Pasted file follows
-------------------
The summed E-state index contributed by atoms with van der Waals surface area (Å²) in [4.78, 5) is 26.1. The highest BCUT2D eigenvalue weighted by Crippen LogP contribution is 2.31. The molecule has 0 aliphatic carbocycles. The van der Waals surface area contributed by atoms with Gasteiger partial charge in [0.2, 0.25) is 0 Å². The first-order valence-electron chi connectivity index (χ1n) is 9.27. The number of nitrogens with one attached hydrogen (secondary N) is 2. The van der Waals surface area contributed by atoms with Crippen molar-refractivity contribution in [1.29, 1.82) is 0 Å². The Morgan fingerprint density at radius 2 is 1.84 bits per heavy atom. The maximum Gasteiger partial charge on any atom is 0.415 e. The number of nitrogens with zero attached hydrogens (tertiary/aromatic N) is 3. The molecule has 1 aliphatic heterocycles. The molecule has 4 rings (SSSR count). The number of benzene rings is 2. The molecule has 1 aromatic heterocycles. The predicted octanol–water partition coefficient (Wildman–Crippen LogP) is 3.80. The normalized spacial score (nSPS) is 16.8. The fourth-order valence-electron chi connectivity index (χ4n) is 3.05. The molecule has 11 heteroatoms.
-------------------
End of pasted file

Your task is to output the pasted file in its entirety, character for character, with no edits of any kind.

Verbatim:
The summed E-state index contributed by atoms with van der Waals surface area (Å²) in [4.78, 5) is 26.1. The highest BCUT2D eigenvalue weighted by Crippen LogP contribution is 2.31. The molecule has 0 aliphatic carbocycles. The van der Waals surface area contributed by atoms with Gasteiger partial charge in [0.2, 0.25) is 0 Å². The first-order valence-electron chi connectivity index (χ1n) is 9.27. The number of nitrogens with one attached hydrogen (secondary N) is 2. The van der Waals surface area contributed by atoms with Crippen molar-refractivity contribution in [1.29, 1.82) is 0 Å². The Morgan fingerprint density at radius 2 is 1.84 bits per heavy atom. The maximum Gasteiger partial charge on any atom is 0.415 e. The number of nitrogens with zero attached hydrogens (tertiary/aromatic N) is 3. The molecule has 1 aliphatic heterocycles. The molecule has 4 rings (SSSR count). The number of benzene rings is 2. The molecule has 1 aromatic heterocycles. The predicted octanol–water partition coefficient (Wildman–Crippen LogP) is 3.80. The normalized spacial score (nSPS) is 16.8. The fourth-order valence-electron chi connectivity index (χ4n) is 3.05. The molecule has 11 heteroatoms.